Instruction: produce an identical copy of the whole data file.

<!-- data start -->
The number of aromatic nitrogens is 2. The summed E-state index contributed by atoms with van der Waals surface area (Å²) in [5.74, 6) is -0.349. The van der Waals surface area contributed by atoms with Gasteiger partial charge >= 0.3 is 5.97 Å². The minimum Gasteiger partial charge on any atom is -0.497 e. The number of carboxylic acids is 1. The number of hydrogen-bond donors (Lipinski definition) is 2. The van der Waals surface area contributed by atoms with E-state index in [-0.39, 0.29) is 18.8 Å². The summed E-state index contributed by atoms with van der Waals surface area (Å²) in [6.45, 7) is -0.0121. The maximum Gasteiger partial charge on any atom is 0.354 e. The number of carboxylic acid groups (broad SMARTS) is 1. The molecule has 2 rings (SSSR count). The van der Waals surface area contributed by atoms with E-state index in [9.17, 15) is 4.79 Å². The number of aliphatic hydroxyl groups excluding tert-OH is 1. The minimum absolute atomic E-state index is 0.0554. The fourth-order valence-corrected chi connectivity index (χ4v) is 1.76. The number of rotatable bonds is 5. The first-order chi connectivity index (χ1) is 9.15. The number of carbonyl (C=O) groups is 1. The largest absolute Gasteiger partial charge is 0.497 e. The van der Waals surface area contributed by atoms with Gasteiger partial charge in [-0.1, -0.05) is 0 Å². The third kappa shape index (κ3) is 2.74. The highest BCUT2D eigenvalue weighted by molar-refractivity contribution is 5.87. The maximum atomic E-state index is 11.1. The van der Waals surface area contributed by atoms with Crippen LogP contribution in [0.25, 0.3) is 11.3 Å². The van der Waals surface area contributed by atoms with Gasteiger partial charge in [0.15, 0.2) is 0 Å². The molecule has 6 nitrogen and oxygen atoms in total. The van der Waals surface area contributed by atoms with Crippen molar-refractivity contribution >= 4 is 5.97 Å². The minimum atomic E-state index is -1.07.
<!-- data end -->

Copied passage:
The number of aromatic nitrogens is 2. The summed E-state index contributed by atoms with van der Waals surface area (Å²) in [5.74, 6) is -0.349. The van der Waals surface area contributed by atoms with Gasteiger partial charge >= 0.3 is 5.97 Å². The minimum Gasteiger partial charge on any atom is -0.497 e. The number of carboxylic acids is 1. The number of hydrogen-bond donors (Lipinski definition) is 2. The van der Waals surface area contributed by atoms with E-state index in [-0.39, 0.29) is 18.8 Å². The summed E-state index contributed by atoms with van der Waals surface area (Å²) in [6.45, 7) is -0.0121. The maximum Gasteiger partial charge on any atom is 0.354 e. The number of carboxylic acid groups (broad SMARTS) is 1. The molecule has 2 rings (SSSR count). The van der Waals surface area contributed by atoms with E-state index in [9.17, 15) is 4.79 Å². The number of aliphatic hydroxyl groups excluding tert-OH is 1. The minimum absolute atomic E-state index is 0.0554. The fourth-order valence-corrected chi connectivity index (χ4v) is 1.76. The number of rotatable bonds is 5. The first-order chi connectivity index (χ1) is 9.15. The number of carbonyl (C=O) groups is 1. The largest absolute Gasteiger partial charge is 0.497 e. The van der Waals surface area contributed by atoms with Gasteiger partial charge in [-0.1, -0.05) is 0 Å². The third kappa shape index (κ3) is 2.74. The highest BCUT2D eigenvalue weighted by molar-refractivity contribution is 5.87. The maximum atomic E-state index is 11.1. The van der Waals surface area contributed by atoms with Crippen LogP contribution in [0.25, 0.3) is 11.3 Å². The van der Waals surface area contributed by atoms with Gasteiger partial charge in [0.15, 0.2) is 0 Å². The molecule has 6 nitrogen and oxygen atoms in total. The van der Waals surface area contributed by atoms with Crippen molar-refractivity contribution >= 4 is 5.97 Å². The minimum atomic E-state index is -1.07.